If you'd like to read about the long (international) process I had to follow, read on: otherwise skip to the photos :-)
I had a motorcycle licence in Australia (having passed the two very simple tests in the 1970s) but it expired eventually while I was in the Netherlands in the 1980s. The Dutch authorities would not acknowledge or exchange the licence for a Dutch one (they still do not acknowledge non-EU licences: one must pass the testing for a Dutch licence within 185 days). At the time the stipulations for a Dutch motorcycle licence involved being able to pick a fallen (Virago 250) motorcycle up off the ground using only one arm*. I did the obligatory lessons for a while but did not even bother 'sitting' for the test. I ended up going for a car licence in the end, and passing both theory and practical first time round. Was always regretful about the motorcycle licence though.
(*It is theoretically possible. But why would you? Here you can read how to do it using all of your body.)
Once back in Australia in 2001 I encountered the same thing: Australia would not acknowledge or exchange the Dutch car licence for an Australian one (sheesh!). Luckily it's a lot cheaper to get your licence here than in NL (where one must use accredited driving schools, which charge exorbitant prices). I did the two car driving tests and passed with flying colours. Naturally, as my motorcycle licence had expired they would not reinstate that automatically (... sad face).
Living with John and meeting his very lovely motorcycling friends (all of whom are interesting, kind, well educated, intelligent and sane!) has encouraged me to get back on the bike. So in November 2012 I did the excellent and interesting two-day pre-Learner course (followed by a practical riding test). Thereupon I went to the RTA (now RMS = Road and Maritime Services) and passed the theoretical test. (You can try the test for yourself here). This allowed me on the road with my own "learner-approved" Honda 250 cc and ride around "on my L plates" which restricts me to 80kph (but don't get me started about how potentially dangerous that is on the Pacific Highway).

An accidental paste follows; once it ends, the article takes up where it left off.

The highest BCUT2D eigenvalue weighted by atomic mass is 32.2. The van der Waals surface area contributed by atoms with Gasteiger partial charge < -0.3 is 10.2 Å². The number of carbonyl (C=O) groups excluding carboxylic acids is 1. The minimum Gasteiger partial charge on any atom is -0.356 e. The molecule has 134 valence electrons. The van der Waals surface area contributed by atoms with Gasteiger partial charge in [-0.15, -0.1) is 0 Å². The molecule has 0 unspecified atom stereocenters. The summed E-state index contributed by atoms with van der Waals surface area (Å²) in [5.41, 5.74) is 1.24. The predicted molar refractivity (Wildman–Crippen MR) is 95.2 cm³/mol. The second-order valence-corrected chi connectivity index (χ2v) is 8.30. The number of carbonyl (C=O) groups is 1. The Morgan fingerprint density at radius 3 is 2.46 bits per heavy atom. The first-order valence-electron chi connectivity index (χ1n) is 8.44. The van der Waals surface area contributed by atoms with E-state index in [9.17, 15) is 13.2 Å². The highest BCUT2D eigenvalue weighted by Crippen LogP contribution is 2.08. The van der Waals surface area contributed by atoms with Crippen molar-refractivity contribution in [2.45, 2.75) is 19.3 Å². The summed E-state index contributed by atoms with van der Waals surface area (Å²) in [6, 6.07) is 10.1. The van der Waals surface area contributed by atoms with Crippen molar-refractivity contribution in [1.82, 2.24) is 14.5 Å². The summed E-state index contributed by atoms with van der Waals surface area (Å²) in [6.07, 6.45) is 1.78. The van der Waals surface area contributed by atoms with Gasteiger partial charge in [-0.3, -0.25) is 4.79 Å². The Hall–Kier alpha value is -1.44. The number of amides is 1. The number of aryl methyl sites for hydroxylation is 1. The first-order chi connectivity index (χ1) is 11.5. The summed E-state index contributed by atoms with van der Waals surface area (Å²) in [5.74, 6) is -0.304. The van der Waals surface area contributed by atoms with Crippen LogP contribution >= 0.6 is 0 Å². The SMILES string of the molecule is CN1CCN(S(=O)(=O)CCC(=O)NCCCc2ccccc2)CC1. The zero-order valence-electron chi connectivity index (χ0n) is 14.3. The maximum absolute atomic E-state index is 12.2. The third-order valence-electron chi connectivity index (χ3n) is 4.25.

If you are already bored, reading this far, perhaps you can understand how much tenacity it takes to get through these hoops :-P
|On the L's and ready to ride!|
|This is one of the eight tests. You may not put your foot down, hit a cone, stall the bike or cross a yellow line.|
To prepare for these John and I had gone over to the university car park on Saturday to practise some of the more difficult moves. John gave me much valuable advice and instruction.
|John showing me how to manage a very tight U-turn on the BMW|
On Sunday's Pre-provisional day itself, I had classroom training, practical training sessions on a course and a 40km road ride (which was both testing and training, rolled into one). This culminated in the final MOST test. For various reasons I took my 250cc Honda rather than my bigger 650cc BMW.
In the classroom my classmates and I learned about the three principles of road-craft: observation, slowing down, and creating buffer zones. We discussed the dangers of taking unacceptable risks, exceeding comfort or skill levels, and how to prevent other people crashing into you (well, as much as one can). We learned how to take the best 'line' in corners (in general, start wide, finish tight but stay flexible: it depends on the oncoming traffic and road condition). We learned the mantra of "Monitor; Think; Ask" and even had a session on the psychology of self-talk (externalising potential dangers versus internalising them and asking oneself "what could I have done differently?"). The content was interesting and very useful, and our trainer ("Hans", a well-spoken Australian / German man) was excellent.
|Just some of the scenarios we learned about|
|Stopping at the roadside, and learning lots from Hans|
|Back on the bikes to continue the road ride training / test|
So now I have my motorcycle P plates, which I can automatically convert to a full open licence in 12 months. No more tests!! (I have by now done ten official driving tests all up, and that's counting MOST as a single test. And passed all first time!). PHEW.
But the training was brilliant - I'm so glad I followed the full process. I would recommend the training to anyone wanting to improve their riding skills and enhance their safety on the road.